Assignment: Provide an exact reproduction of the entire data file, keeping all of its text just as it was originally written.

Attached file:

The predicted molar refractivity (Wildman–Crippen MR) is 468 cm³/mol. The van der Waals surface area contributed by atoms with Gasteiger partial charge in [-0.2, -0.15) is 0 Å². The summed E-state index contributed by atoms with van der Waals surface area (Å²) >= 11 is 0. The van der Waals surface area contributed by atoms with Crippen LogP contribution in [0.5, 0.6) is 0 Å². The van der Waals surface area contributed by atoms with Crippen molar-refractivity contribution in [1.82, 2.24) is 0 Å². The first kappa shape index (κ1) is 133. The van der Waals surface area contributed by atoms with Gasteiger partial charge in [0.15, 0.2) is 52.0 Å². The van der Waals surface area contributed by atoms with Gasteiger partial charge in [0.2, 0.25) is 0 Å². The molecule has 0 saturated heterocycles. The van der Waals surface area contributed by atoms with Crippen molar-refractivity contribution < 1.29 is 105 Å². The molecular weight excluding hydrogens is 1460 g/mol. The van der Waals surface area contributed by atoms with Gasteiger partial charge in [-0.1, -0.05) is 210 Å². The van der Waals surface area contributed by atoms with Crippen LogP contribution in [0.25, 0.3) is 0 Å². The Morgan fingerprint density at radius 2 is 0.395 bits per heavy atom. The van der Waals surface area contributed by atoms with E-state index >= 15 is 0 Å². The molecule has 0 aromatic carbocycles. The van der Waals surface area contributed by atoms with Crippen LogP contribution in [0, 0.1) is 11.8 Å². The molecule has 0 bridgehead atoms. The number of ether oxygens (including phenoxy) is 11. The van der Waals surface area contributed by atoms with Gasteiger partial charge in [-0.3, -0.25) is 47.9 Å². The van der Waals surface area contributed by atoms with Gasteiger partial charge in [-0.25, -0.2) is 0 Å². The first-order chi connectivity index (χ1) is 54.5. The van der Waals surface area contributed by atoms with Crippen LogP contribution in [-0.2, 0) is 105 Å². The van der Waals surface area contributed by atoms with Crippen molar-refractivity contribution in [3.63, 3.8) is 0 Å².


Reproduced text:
The predicted molar refractivity (Wildman–Crippen MR) is 468 cm³/mol. The van der Waals surface area contributed by atoms with Gasteiger partial charge in [-0.2, -0.15) is 0 Å². The summed E-state index contributed by atoms with van der Waals surface area (Å²) >= 11 is 0. The van der Waals surface area contributed by atoms with Crippen LogP contribution in [0.5, 0.6) is 0 Å². The van der Waals surface area contributed by atoms with Crippen molar-refractivity contribution in [1.82, 2.24) is 0 Å². The first kappa shape index (κ1) is 133. The van der Waals surface area contributed by atoms with Gasteiger partial charge in [0.15, 0.2) is 52.0 Å². The van der Waals surface area contributed by atoms with Gasteiger partial charge in [0.2, 0.25) is 0 Å². The molecule has 0 saturated heterocycles. The van der Waals surface area contributed by atoms with Crippen molar-refractivity contribution < 1.29 is 105 Å². The molecular weight excluding hydrogens is 1460 g/mol. The van der Waals surface area contributed by atoms with Gasteiger partial charge in [-0.1, -0.05) is 210 Å². The van der Waals surface area contributed by atoms with Crippen LogP contribution in [0.25, 0.3) is 0 Å². The Morgan fingerprint density at radius 2 is 0.395 bits per heavy atom. The van der Waals surface area contributed by atoms with E-state index >= 15 is 0 Å². The molecule has 0 aromatic carbocycles. The van der Waals surface area contributed by atoms with Crippen LogP contribution in [0, 0.1) is 11.8 Å². The molecule has 0 bridgehead atoms. The number of ether oxygens (including phenoxy) is 11. The van der Waals surface area contributed by atoms with Gasteiger partial charge in [-0.3, -0.25) is 47.9 Å². The van der Waals surface area contributed by atoms with Gasteiger partial charge in [-0.25, -0.2) is 0 Å². The first-order chi connectivity index (χ1) is 54.5. The van der Waals surface area contributed by atoms with Crippen LogP contribution in [-0.2, 0) is 105 Å². The van der Waals surface area contributed by atoms with Crippen molar-refractivity contribution in [3.63, 3.8) is 0 Å².